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SHALL WE DANCE

SYNOPSIS:
Shohei Sugiyama is the epitome of the orderly, hard-working husband and businessman, living a comfortable suburban life with his faithful wife and daughter. But he feels there’s something missing. Every night from the train, he sees a beautiful girl standing at the upstairs window of a ballroom dance studio. Day after day he looks out for her, until one day he takes the plunge to walk up the stairs and enrol for dancing classes. It is not really the dance which entices him - but the girl - at first, that is. Besides Mai (Tamiyo Kusakari) is not his teacher; he is in an affordable group class that includes middle-aged men like himself and middle-aged women, including Toyoko (Eriko Watanabe). He doesn’t dare tell anyone he knows about his new hobby, not even his family, but discovers that his colleague Aoki (Naoto Takenaka) shares his interest, disguising himself as a passionate Latin dancer. Mai turns Sugiyama down for a dinner invitation, coldly telling him that if he has taken up dancing in order to get to her, he will fail, as she takes dancing very seriously. Suddenly Sugiyama is obsessed in proving Mai wrong. He even enters an amateur dance competition with Toyoko. Mai notices Sugiyama’s new passion for dancing and agrees to coach him for the upcoming competition. By teaching Sugiyama, she learns something herself…

"Strictly Ballroom goes to Japan. While the notion of Ballroom Dancing in Australia is curiously contrary to our culture, ballroom dancing in Japan is even more so. Dancing publicly in the arms of your wife is at best embarrassing, and in the arms of someone else, totally scandalous. These elements make Shall We Dance all the more enchanting and extraordinary. The subtleties and nuances of Japanese culture are exposed in this poignant human tale of loneliness and search for self and happiness. With magical direction and an involving script that makes us genuinely care for the characters, there is a perfect balance between the serious and the ridiculous, reality and fantasy. By the time Shohei Sugiyama (beautifully played by Koji Yakusho) plucks up the courage to walk up the stairs to the dance studio, we are totally on his side. We empathise with his two left feet, and ache at his humiliation from the beautiful girl with the melancholy look. But then things suddenly things change. His obsession with dance makes him feel good about himself and gives him a new lease of life. We cannot help but be moved as we see him practising his steps under his desk, in the toilet, at the bus stop, in the rain…. The script excels in establishing complete characters and their relationships with each other. Sugiyama’s work colleague, Aoki, (Naoto Takenaka is hysterical) who dons an amazing wig when he dances, also dons a new personality - emphasising his double life. A real scene stealer, Aoki is like a wild cat on heat, as he performs high theatre dancing: he looks as though he’s paddling a dinghy with his arms, and grimaces; real belly-laugh material. Yet it is a gentle film, full of charm and human emotion: a rare jewel that deserves the widest audience and profound appreciation. Shall We Dance takes us on a satisfying emotional journey that not only entertains, but narrows the cultural boundaries through the international language of music and dance."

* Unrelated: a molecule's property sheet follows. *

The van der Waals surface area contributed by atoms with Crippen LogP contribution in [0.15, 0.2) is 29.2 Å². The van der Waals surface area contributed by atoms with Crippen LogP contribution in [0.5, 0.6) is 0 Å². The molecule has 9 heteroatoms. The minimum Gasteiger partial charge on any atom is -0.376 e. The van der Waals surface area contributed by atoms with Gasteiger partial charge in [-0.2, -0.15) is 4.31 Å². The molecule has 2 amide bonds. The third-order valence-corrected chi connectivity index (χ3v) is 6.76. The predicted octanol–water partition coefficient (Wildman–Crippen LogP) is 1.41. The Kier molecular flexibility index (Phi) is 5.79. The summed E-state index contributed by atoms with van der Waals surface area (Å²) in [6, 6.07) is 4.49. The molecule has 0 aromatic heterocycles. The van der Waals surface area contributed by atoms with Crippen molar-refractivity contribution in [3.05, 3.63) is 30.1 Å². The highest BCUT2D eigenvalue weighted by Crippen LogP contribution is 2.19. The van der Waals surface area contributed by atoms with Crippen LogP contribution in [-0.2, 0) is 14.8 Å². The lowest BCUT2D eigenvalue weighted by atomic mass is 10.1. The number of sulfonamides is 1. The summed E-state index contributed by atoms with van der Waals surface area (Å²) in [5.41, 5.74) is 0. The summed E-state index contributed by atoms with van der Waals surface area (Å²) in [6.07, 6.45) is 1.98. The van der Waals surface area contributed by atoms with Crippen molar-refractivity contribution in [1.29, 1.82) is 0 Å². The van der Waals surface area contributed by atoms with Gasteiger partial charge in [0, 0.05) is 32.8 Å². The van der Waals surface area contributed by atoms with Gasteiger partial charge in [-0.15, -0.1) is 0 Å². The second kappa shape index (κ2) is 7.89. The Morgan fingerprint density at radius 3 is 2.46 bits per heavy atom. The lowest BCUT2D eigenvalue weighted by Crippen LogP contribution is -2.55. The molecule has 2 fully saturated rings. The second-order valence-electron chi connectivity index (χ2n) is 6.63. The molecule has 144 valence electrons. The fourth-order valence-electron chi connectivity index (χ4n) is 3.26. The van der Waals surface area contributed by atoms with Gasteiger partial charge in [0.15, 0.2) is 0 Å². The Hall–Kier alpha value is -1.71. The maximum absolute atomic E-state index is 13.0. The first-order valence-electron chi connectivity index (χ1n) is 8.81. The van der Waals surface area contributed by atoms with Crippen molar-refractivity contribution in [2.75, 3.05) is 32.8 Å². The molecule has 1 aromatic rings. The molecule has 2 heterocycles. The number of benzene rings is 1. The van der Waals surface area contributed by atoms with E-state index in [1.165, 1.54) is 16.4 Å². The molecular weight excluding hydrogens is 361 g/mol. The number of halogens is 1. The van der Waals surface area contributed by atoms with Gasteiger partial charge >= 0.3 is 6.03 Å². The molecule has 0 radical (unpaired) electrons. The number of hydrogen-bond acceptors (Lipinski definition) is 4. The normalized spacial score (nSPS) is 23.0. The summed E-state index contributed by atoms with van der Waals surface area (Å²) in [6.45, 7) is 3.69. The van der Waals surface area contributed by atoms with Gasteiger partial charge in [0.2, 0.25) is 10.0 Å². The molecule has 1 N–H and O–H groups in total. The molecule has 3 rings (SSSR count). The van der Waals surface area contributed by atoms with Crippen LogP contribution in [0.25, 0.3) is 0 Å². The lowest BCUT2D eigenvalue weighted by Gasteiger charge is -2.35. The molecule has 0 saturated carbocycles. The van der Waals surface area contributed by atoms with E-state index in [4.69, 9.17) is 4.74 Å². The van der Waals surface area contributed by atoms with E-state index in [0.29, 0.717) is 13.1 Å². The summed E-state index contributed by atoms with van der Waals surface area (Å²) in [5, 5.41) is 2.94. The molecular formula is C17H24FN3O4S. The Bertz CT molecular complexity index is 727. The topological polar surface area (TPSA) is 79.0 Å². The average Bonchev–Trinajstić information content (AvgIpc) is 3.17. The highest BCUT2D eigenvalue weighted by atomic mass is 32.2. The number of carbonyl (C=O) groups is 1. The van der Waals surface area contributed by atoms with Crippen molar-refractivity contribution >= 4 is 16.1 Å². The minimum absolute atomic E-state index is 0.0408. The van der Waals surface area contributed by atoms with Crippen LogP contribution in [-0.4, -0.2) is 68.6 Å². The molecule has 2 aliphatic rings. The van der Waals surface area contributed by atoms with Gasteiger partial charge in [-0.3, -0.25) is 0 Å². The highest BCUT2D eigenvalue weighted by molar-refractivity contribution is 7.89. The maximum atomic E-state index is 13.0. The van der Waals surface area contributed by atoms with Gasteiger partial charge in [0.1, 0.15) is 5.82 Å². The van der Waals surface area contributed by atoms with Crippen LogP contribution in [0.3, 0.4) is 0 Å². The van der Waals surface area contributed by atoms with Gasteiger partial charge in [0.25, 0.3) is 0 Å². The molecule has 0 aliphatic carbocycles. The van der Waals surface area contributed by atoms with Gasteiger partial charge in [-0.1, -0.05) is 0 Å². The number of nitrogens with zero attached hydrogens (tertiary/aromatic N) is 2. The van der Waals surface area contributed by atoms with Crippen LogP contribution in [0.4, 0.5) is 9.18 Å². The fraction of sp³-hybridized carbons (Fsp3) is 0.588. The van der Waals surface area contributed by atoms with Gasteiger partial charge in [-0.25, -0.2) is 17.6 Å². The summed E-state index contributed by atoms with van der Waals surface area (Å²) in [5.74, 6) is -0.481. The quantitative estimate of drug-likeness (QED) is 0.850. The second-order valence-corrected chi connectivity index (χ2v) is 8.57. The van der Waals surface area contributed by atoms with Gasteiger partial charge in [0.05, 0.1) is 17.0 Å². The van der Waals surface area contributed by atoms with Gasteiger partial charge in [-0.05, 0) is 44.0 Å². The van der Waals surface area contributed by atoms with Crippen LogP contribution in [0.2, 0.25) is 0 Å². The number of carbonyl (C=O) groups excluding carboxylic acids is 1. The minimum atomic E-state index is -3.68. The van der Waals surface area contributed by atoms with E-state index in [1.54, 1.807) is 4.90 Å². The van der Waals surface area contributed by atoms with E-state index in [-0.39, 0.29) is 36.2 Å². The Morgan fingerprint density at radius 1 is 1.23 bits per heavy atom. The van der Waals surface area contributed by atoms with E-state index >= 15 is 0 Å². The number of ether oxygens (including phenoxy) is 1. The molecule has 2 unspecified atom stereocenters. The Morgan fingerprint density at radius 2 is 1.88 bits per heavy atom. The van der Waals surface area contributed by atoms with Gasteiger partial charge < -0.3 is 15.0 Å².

Louise Keller

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SHALL WE DANCE (PG)
(Japan)

CAST: Koji Yakusho, Tamiyo Kusakari, Naoto Takenaka, Eriko Watanabe, Akira Emoto, Yu Tokui, Hiromasa Taguchi, Reiko Kusamura, Hideko Hara, Syuichiro Moriyama, Masahiro Motoki, Misa Shimizu

DIRECTOR: Masayuki Suo

PRODUCER: Shoji Masui, Yuji Ogata

SCRIPT: Masayuki Suo

CINEMATOGRAPHER: Naoki Kayano

EDITOR: Jun’ichi Kikuchi

MUSIC: Yoshikazu Suo

PRODUCTION DESIGN:

RUNNING TIME: 117 minutes

AUSTRALIAN DISTRIBUTOR: Roadshow

AUSTRALIAN RELEASE: December 26, 1997







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